• Cost: $19, $25 and $39 at www.lexingtonvillagetheatre.com or by calling (810) 359-5108

More Information: www.lexingtonvillagetheatre.com or www.michaelgrimmmusic.com

 

For the original article, please click HERE

Lexington Village Theatre, Lexington, Michigan

Reopening brings Lexington block back to life

Reopening brings Lexington block back to life

By Margaret Whitmer, Sanilac County News.
Photo by Margaret Whitmer
Re-printed by permission of the Sanilac County News.

 

Harborview Plaza is expected to reopen by early to mid-May in downtown Lexington.

Summer visitors, disappointed the last two summers by the closure of the live theater, restaurants and other shops located along Huron Avenue between Washington and Dallas streets, need be disappointed no more.

Two new businesses fill the vacant shop fronts: the Celtic Ray Irish Pub & Restaurant and the Sweetwater Gourmet Deli & Bakery.

Celtic Ray is open now and features an authentic Irish pub menu and live music on weekends. It occupies the space where The Vintage Restaurant and Brewmaster’s Pub used to be.

Sweetwater Deli is in the location of the former Smackwater Jack’s Bistro and Deli and is expected to be open by early to mid-May. The space has been expanded by 40-50 percent to include even more tables for patrons.

And it is hoped that the Lexington Village Theatre will open with performances by local talent Memorial Day weekend, said Mike Kettlewell who, with wife Lanae, is the new owner of the block-long complex formerly known as the Smackwater Block.

The Kettlewells say they are currently updating the popular theater’s sound system and plan to showcase all types of music there.

“We’re open to ideas from the community,” said Lanae.

Adds Mike: “We want it to be community friendly. The community has been very positive. They want to support us.”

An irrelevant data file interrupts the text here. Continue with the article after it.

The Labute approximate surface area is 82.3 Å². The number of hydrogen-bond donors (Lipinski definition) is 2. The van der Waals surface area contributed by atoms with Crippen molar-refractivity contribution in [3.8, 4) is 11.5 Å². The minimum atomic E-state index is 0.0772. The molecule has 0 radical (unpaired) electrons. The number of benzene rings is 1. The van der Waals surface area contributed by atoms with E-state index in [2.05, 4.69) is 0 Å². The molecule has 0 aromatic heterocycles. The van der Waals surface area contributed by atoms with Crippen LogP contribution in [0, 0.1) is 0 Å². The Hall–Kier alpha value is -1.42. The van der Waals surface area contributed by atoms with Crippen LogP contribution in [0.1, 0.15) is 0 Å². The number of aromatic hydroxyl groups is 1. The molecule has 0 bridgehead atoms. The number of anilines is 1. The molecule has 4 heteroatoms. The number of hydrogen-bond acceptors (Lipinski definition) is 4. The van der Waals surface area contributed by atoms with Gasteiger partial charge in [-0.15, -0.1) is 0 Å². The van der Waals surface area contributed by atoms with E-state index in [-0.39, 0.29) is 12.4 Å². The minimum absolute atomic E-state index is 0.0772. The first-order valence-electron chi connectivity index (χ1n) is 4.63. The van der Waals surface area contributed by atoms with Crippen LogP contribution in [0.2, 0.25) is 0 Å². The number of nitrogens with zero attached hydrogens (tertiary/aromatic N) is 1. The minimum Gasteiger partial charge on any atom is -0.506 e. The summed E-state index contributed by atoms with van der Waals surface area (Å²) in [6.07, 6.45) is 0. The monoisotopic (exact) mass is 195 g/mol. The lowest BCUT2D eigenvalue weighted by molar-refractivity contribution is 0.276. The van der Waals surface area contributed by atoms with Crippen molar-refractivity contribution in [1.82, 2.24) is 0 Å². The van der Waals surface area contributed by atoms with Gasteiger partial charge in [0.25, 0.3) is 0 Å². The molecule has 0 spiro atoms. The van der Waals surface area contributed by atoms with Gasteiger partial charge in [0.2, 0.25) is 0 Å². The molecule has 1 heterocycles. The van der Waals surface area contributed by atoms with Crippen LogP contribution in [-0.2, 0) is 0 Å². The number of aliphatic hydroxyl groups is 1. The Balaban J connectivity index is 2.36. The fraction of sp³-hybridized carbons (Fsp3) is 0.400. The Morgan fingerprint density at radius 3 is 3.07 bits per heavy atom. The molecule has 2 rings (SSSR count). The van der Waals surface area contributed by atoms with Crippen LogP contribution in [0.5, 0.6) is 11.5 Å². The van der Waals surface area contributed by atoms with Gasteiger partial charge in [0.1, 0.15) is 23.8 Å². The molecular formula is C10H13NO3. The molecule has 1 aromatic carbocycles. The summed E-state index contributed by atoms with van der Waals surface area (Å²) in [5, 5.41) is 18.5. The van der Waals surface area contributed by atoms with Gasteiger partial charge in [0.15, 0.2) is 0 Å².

The theater and two new businesses, along with Studio Hair Design, which has been located on the block for some time, will fill all the ground floor shops and complete Phase I of the Kettlewell’s plan to bring the block back to life.

“Now we’re working on Phase Two – figuring out what to do with the upstairs,” Mike said.

The Kettlewells are natives to the area and both graduated from Croswell-Lexington High School. Mike is a partner of a Lansing area construction company; Lanae is the retired owner of Water’s Edge Salon & Spa on Main Street.

They own a summer cottage within viewing distance of the picturesque mall of shops that previously drew so many Lexington visitors.

The mall went into receivership and was bought by Eastern Michigan Bank in a foreclosure sale in 2012.

“We sat on our front porch for a year and a half saying, ‘Someone should buy that building,'” Mike said.

In June 2013, they bought the building and set up Lanmik, LLC as the umbrella company for the theater and businesses on the block, with the exception of the beauty parlor.

Ever since, they have been busy painting, installing new windows and upgrading the plumbing and electrical systems.

“It was a shame it was sitting there empty,” Mike said. “It was such an iconic part of the town.”